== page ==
OBJECTIVE: To review the pharmacology, pharmacokinetics, pharmacodynamics, clinical efficacy, tolerability, dosing, and administration of bezlotoxumab (BEZ), as well as its place in the prevention of Clostridium difficile infection (CDI) recurrence. DATA SOURCES: A search of PubMed and Google Scholar using the terms "bezlotoxumab," "CDB1," "MDX-1388," and "MK-6072" was performed. The manufacturer's website was also reviewed to further identify relevant information...
February 1, 2018: Consultant Pharmacist: the Journal of the American Society of Consultant Pharmacists
Sandra Murphy, Margit Zweyer, Michael Henry, Paula Meleady, Rustam R Mundegar, Dieter Swandulla, Kay Ohlendieck
The highly progressive neuromuscular disorder dystrophinopathy is triggered by primary abnormalities in the Dmd gene, which causes cytoskeletal instability and loss of sarcolemmal integrity. Comparative organellar proteomics was employed to identify sarcolemma-associated proteins with an altered concentration in dystrophic muscle tissue from the mdx-4cv mouse model of dystrophinopathy. A lectin agglutination method was used to prepare a sarcolemma-enriched fraction and resulted in the identification of 190 significantly changed protein species...
February 1, 2018: Journal of Proteomics
Cinzia Pisani, Georgios Strimpakos, Francesca Gabanella, Maria Grazia Di Certo, Annalisa Onori, Cinzia Severini, Siro Luvisetto, Stefano Farioli-Vecchioli, Irene Carrozzo, Antonio Esposito, Tamara Canu, Elisabetta Mattei, Nicoletta Corbi, Claudio Passananti
Up-regulation of the dystrophin-related gene utrophin represents a promising therapeutic strategy for the treatment of Duchenne Muscular Dystrophy (DMD). In order to re-program the utrophin expression level in muscle, we engineered artificial zinc finger transcription factors (ZF-ATFs) that target the utrophin "A" promoter. We have previously shown that the ZF-ATF "Jazz", either by transgenic manipulation or by systemic adeno-associated viral delivery, induces significant rescue of muscle function in dystrophic "mdx" mice...
January 30, 2018: Biochimica et Biophysica Acta
James Anthony Loehr, Shang Wang, Tanya R Cully, Rituraj Pal, Irina V Larina, Kirill V Larin, George G Rodney
Skeletal muscle from mdx mice is characterized by increased Nox2 ROS, altered microtubule network, increased muscle stiffness, and decreased muscle/respiratory function. While microtubule de-tyrosination has been suggested to increase stiffness and Nox2 ROS production in isolated single myofibers, its role in altering tissue stiffness and muscle function has not been established. Because Nox2 ROS production is upregulated prior to microtubule network alterations and ROS affect microtubule formation, we investigated the role of Nox2 ROS in diaphragm tissue microtubule organization, stiffness and muscle/respiratory function...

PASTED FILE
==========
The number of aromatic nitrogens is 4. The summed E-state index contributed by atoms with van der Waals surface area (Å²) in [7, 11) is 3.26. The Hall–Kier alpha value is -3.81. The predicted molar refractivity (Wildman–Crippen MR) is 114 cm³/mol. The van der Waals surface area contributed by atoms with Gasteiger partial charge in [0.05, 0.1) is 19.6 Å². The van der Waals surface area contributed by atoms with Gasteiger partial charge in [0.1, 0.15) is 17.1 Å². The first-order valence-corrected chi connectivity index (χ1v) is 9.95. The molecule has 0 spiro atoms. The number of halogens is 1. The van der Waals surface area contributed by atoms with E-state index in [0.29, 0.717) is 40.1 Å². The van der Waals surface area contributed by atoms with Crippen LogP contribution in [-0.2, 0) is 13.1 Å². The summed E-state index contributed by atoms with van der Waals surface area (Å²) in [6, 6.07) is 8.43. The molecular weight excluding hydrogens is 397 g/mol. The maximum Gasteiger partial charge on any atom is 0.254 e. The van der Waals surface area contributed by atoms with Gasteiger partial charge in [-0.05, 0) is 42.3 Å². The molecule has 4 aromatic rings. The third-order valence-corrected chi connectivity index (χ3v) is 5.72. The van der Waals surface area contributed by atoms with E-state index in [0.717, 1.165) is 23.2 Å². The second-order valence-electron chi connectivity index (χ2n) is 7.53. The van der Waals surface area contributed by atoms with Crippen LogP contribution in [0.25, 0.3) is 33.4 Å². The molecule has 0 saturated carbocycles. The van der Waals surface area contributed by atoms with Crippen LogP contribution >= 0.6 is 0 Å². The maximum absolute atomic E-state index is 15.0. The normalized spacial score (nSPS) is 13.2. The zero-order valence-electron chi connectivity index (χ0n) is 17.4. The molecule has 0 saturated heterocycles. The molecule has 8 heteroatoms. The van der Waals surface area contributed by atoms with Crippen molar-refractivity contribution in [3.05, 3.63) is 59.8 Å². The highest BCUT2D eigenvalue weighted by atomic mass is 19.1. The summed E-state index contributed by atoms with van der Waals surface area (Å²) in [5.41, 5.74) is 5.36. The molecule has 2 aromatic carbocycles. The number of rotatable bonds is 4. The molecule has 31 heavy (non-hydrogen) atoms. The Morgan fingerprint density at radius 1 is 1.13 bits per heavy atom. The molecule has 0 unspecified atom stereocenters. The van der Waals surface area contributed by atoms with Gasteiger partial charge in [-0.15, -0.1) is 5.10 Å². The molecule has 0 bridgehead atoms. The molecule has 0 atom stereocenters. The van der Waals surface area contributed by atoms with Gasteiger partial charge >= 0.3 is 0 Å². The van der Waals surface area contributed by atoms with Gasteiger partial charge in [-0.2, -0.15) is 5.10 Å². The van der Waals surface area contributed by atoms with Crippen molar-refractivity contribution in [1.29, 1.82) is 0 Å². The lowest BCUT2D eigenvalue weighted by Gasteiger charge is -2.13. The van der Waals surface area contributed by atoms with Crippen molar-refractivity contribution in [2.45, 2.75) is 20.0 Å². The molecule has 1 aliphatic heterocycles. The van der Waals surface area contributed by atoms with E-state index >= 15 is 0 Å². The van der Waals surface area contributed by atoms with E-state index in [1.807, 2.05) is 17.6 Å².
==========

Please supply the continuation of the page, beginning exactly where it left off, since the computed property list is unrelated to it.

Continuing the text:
January 30, 2018: ELife
Bongjun Kim, Jong-Ho Lee, Won Jong Jin, Hong-Hee Kim, Hyunil Ha, Zang Hee Lee
Rheumatoid arthritis (RA) is a chronic autoimmune disease that is characterized by uncontrolled joint inflammation and destruction of bone and cartilage. Previous studies have shown that C-X-C motif chemokine 10 (CXCL10) has important roles in RA development and that blocking CXCL10 expression effectively inhibits arthritis progression in animal models. However, clinical study using anti-CXCL10 monoclonal antibody (MDX-1100) to block CXCL10 expression in patients with RA did not show significant effectiveness...
January 26, 2018: European Journal of Pharmacology
Elizabeth M Gibbs, Rachelle H Crosbie-Watson
Measuring functional outcomes in the treatment of muscular dystrophy is an essential aspect of preclinical testing. The assessment of voluntary ambulation in mouse models is a non-invasive and reproducible activity assay that is directly analogous to measures of patient ambulation such as the 6-minute walk test and related mobility scores. Many common methods for testing mouse ambulation speed and distance are based on the open field test, where an animal's free movement within an arena is measured over time...
December 29, 2017: Journal of Visualized Experiments: JoVE
Robert G Barker, Victoria L Wyckelsma, Hongyang Xu, Robyn M Murphy
Mitochondrial dysfunction is a pathological feature of Duchenne muscular Dystrophy (DMD), a debilitating and fatal neuromuscular disorder characterised by progressive muscle wasting and weakness. Mitochondria are a source of cellular ATP and involved in Ca2+ regulation and apoptotic signalling. Ameliorating aberrant mitochondrial function has therapeutic potential for reducing DMD disease severity. The dystrophic mdx mouse exhibits peak muscle damage at 21-28d which stabilises after 8 weeks. The amino acid taurine is implicated in mitochondrial health and function, with endogenous concentrations low when measured during the cycle of peak muscle damage in mdx mice...
December 20, 2017: American Journal of Physiology. Cell Physiology